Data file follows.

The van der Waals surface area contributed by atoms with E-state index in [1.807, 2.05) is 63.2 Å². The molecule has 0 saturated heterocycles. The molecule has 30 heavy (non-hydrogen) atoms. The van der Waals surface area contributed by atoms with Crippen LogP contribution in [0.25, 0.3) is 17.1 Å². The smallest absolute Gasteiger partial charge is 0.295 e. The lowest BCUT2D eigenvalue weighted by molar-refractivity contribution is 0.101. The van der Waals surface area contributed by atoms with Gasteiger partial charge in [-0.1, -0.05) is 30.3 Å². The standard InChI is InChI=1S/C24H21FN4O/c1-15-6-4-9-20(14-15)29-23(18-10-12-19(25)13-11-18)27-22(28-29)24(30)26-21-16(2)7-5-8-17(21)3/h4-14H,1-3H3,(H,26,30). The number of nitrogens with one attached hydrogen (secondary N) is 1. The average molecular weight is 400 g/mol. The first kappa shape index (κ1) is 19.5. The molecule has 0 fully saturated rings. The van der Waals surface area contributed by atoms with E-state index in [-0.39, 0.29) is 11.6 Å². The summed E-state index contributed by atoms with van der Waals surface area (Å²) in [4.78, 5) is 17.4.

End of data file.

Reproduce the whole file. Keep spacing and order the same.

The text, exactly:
The van der Waals surface area contributed by atoms with E-state index in [1.807, 2.05) is 63.2 Å². The molecule has 0 saturated heterocycles. The molecule has 30 heavy (non-hydrogen) atoms. The van der Waals surface area contributed by atoms with Crippen LogP contribution in [0.25, 0.3) is 17.1 Å². The smallest absolute Gasteiger partial charge is 0.295 e. The lowest BCUT2D eigenvalue weighted by molar-refractivity contribution is 0.101. The van der Waals surface area contributed by atoms with Gasteiger partial charge in [-0.1, -0.05) is 30.3 Å². The standard InChI is InChI=1S/C24H21FN4O/c1-15-6-4-9-20(14-15)29-23(18-10-12-19(25)13-11-18)27-22(28-29)24(30)26-21-16(2)7-5-8-17(21)3/h4-14H,1-3H3,(H,26,30). The number of nitrogens with one attached hydrogen (secondary N) is 1. The average molecular weight is 400 g/mol. The first kappa shape index (κ1) is 19.5. The molecule has 0 fully saturated rings. The van der Waals surface area contributed by atoms with E-state index in [-0.39, 0.29) is 11.6 Å². The summed E-state index contributed by atoms with van der Waals surface area (Å²) in [4.78, 5) is 17.4.